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Subject: Everything I Learned I Learned From Opera
From: "G. Paul Padillo" <[log in to unmask]>
Reply-To:G. Paul Padillo
Date:Tue, 15 Aug 2017 16:17:37 -0400

text/plain (48 lines)

In response to a post I wrote defending "Il Trovatore," Paul Ricchi wrote:

"...and Azucena models PTSD more than a century before psychiatry 
identified the syndrome."

* * * * * *
Actually, it was more like a century and a half, but . . . 

Now, I’m uncertain if Mr. Ricchi was poking fun at me, Cammarano, García Gutiérrez
Gutiérrez or, perhaps, even Verdi . . . nonetheless his statement set me to 
thinking of other operatic characters whose behavior or utterances pre-date scientific 
date scientific findings discoveries, or other types of references.  

First and foremost was Gurnemanz’ profound statement in response to 
Parsifal’s noticing he has "traveled far without hardly having moved:  "Du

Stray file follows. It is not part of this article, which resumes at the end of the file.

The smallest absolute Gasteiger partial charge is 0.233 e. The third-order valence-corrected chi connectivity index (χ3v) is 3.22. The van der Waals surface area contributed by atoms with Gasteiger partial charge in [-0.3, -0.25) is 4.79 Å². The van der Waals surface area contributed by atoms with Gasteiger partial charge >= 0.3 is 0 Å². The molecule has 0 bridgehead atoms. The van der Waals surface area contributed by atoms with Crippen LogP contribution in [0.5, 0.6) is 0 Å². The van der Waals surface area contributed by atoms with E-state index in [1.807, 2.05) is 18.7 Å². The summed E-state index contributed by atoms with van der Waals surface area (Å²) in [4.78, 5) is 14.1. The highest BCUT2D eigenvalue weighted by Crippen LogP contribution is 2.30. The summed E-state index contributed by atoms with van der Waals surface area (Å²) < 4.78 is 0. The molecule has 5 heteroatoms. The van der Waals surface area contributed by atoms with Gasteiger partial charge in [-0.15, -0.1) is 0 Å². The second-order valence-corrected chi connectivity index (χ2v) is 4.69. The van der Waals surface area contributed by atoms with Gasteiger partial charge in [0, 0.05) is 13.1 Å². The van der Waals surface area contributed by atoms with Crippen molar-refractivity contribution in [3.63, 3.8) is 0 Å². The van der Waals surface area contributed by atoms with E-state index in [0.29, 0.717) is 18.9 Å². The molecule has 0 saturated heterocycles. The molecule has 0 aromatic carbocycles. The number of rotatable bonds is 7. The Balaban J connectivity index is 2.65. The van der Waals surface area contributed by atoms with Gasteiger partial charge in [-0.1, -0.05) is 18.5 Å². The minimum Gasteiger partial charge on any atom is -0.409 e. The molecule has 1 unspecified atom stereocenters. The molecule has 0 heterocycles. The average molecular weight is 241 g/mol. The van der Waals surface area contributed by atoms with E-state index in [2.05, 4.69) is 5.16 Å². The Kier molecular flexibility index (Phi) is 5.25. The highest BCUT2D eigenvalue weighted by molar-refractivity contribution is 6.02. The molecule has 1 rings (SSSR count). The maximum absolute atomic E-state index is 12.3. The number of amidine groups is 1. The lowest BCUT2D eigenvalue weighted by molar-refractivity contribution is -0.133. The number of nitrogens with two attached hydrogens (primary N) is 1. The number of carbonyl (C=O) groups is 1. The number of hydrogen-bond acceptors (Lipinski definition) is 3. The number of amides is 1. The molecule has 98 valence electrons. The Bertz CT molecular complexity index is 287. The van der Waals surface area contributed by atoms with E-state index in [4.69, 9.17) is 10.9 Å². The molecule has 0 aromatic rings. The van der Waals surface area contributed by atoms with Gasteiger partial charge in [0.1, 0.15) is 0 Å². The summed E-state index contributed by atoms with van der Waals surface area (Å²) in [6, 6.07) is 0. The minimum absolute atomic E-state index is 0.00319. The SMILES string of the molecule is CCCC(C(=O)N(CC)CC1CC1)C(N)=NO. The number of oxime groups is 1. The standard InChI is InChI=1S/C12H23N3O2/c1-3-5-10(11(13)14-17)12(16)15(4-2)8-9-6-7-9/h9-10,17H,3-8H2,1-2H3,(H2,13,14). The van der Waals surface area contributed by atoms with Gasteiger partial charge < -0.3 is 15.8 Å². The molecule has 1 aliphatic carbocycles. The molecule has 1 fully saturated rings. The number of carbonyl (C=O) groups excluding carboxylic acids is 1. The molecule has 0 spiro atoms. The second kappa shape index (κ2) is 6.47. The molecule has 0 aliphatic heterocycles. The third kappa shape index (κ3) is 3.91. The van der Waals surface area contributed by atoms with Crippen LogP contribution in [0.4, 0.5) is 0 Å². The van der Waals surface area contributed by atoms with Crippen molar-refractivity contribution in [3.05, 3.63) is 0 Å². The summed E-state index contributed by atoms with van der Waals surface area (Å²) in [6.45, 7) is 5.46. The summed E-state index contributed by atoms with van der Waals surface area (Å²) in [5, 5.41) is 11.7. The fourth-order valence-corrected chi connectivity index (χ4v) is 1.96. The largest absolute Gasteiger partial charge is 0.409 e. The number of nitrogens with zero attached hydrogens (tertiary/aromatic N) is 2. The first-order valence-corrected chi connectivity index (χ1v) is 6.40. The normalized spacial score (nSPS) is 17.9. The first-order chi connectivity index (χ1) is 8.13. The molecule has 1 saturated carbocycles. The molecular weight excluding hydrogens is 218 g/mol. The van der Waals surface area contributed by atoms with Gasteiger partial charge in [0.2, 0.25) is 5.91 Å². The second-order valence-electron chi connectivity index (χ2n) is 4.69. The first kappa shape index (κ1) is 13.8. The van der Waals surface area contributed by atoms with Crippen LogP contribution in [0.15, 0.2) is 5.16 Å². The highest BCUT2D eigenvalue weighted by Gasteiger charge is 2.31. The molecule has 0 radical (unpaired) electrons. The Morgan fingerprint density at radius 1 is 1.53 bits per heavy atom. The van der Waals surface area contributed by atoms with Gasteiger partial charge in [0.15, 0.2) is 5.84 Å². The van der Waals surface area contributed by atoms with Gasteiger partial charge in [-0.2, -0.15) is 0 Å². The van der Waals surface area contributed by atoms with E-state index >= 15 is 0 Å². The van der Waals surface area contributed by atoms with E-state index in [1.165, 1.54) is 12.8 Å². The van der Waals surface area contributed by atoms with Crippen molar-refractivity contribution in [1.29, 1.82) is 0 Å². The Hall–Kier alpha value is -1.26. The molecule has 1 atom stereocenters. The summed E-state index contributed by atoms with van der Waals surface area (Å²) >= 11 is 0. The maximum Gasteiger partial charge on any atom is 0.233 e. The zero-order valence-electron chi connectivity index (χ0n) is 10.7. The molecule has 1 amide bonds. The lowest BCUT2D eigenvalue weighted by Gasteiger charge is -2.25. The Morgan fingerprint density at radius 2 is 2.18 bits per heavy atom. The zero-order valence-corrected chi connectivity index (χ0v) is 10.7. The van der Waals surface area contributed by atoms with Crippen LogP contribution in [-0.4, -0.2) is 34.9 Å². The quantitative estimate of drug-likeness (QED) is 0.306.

siehst, mein Sohn, zum Raum wird hier die Zeit.  Or “You see my son, time 
here becomes space.”  Wagner penned these words around 1877 .  

Einstein’s similar theories on the time space continuum, would not appear for nearly
for nearly another 30 years.  

It's hardly conceivable Wagner would come up with such a theory on his own and out
own and out-Einstein Professor Relativity Himself, right?  Right.  We do know however, well
know however, well-read son-of-a-gun that he was, Wagner was well 
acquainted and fascinated with the writings of Schopenhauer, who, in 1918 wrote
wrote:  “space and time are not only, each for itself, presupposed by 
matter, but a union of the two constitutes its essence.“  While Wagner perhaps put
perhaps put it a tad more poetically, the song, nonetheless, remains the sa

I’m certain few others will be interested in any of this, but, as slow as 
things have been here lately, I'm hoping a bit of indulgence will be pardoned


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